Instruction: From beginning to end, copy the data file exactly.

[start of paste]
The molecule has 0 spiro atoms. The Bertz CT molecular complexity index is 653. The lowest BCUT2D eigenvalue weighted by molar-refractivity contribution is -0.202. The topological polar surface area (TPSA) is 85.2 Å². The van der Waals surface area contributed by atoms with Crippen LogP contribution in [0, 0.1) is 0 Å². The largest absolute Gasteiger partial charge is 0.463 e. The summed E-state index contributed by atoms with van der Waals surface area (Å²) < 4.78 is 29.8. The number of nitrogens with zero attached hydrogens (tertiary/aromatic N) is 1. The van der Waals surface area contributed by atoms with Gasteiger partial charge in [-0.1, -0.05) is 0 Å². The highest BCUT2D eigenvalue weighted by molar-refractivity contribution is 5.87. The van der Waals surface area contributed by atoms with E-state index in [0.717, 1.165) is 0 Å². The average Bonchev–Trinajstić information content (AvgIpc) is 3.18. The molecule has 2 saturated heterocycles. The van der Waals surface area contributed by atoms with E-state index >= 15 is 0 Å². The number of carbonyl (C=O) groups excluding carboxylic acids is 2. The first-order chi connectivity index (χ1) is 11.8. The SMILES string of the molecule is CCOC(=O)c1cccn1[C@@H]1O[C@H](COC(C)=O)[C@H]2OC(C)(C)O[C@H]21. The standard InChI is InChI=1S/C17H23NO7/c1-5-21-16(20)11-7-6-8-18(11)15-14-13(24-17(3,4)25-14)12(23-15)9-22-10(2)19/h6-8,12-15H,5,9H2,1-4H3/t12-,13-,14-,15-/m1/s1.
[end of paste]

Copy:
The molecule has 0 spiro atoms. The Bertz CT molecular complexity index is 653. The lowest BCUT2D eigenvalue weighted by molar-refractivity contribution is -0.202. The topological polar surface area (TPSA) is 85.2 Å². The van der Waals surface area contributed by atoms with Crippen LogP contribution in [0, 0.1) is 0 Å². The largest absolute Gasteiger partial charge is 0.463 e. The summed E-state index contributed by atoms with van der Waals surface area (Å²) < 4.78 is 29.8. The number of nitrogens with zero attached hydrogens (tertiary/aromatic N) is 1. The van der Waals surface area contributed by atoms with Gasteiger partial charge in [-0.1, -0.05) is 0 Å². The highest BCUT2D eigenvalue weighted by molar-refractivity contribution is 5.87. The van der Waals surface area contributed by atoms with E-state index in [0.717, 1.165) is 0 Å². The average Bonchev–Trinajstić information content (AvgIpc) is 3.18. The molecule has 2 saturated heterocycles. The van der Waals surface area contributed by atoms with E-state index >= 15 is 0 Å². The number of carbonyl (C=O) groups excluding carboxylic acids is 2. The first-order chi connectivity index (χ1) is 11.8. The SMILES string of the molecule is CCOC(=O)c1cccn1[C@@H]1O[C@H](COC(C)=O)[C@H]2OC(C)(C)O[C@H]21. The standard InChI is InChI=1S/C17H23NO7/c1-5-21-16(20)11-7-6-8-18(11)15-14-13(24-17(3,4)25-14)12(23-15)9-22-10(2)19/h6-8,12-15H,5,9H2,1-4H3/t12-,13-,14-,15-/m1/s1.